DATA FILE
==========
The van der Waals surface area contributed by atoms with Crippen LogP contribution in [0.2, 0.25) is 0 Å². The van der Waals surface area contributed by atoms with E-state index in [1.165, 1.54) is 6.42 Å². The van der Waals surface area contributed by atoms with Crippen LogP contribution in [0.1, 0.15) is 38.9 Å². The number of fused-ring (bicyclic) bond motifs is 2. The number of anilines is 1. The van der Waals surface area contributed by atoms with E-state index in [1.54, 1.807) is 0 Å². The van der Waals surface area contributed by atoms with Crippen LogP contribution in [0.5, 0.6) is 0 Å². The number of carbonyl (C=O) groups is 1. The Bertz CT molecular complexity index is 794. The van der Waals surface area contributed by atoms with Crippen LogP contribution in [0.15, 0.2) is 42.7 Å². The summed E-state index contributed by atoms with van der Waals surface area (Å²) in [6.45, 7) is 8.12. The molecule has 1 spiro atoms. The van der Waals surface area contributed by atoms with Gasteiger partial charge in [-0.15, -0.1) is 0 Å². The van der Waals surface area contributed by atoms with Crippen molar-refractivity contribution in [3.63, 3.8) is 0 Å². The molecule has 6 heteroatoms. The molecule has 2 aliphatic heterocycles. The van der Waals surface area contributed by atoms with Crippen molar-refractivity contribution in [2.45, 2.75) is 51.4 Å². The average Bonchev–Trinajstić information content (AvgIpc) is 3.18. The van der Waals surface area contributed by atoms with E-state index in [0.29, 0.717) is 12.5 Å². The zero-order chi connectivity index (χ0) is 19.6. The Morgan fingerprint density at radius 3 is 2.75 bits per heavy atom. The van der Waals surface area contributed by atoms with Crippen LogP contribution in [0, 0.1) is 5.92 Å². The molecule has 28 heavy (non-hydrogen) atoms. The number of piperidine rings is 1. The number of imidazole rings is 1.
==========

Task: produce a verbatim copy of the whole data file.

The van der Waals surface area contributed by atoms with Crippen LogP contribution in [0.2, 0.25) is 0 Å². The van der Waals surface area contributed by atoms with E-state index in [1.165, 1.54) is 6.42 Å². The van der Waals surface area contributed by atoms with Crippen LogP contribution in [0.1, 0.15) is 38.9 Å². The number of fused-ring (bicyclic) bond motifs is 2. The number of anilines is 1. The van der Waals surface area contributed by atoms with E-state index in [1.54, 1.807) is 0 Å². The van der Waals surface area contributed by atoms with Crippen LogP contribution in [0.5, 0.6) is 0 Å². The number of carbonyl (C=O) groups is 1. The Bertz CT molecular complexity index is 794. The van der Waals surface area contributed by atoms with Crippen LogP contribution in [0.15, 0.2) is 42.7 Å². The summed E-state index contributed by atoms with van der Waals surface area (Å²) in [6.45, 7) is 8.12. The molecule has 1 spiro atoms. The van der Waals surface area contributed by atoms with Gasteiger partial charge in [-0.15, -0.1) is 0 Å². The van der Waals surface area contributed by atoms with Crippen molar-refractivity contribution in [3.63, 3.8) is 0 Å². The molecule has 6 heteroatoms. The molecule has 2 aliphatic heterocycles. The van der Waals surface area contributed by atoms with Crippen molar-refractivity contribution in [2.45, 2.75) is 51.4 Å². The average Bonchev–Trinajstić information content (AvgIpc) is 3.18. The van der Waals surface area contributed by atoms with E-state index in [0.29, 0.717) is 12.5 Å². The zero-order chi connectivity index (χ0) is 19.6. The Morgan fingerprint density at radius 3 is 2.75 bits per heavy atom. The van der Waals surface area contributed by atoms with Crippen LogP contribution in [0, 0.1) is 5.92 Å². The molecule has 28 heavy (non-hydrogen) atoms. The number of piperidine rings is 1. The number of imidazole rings is 1.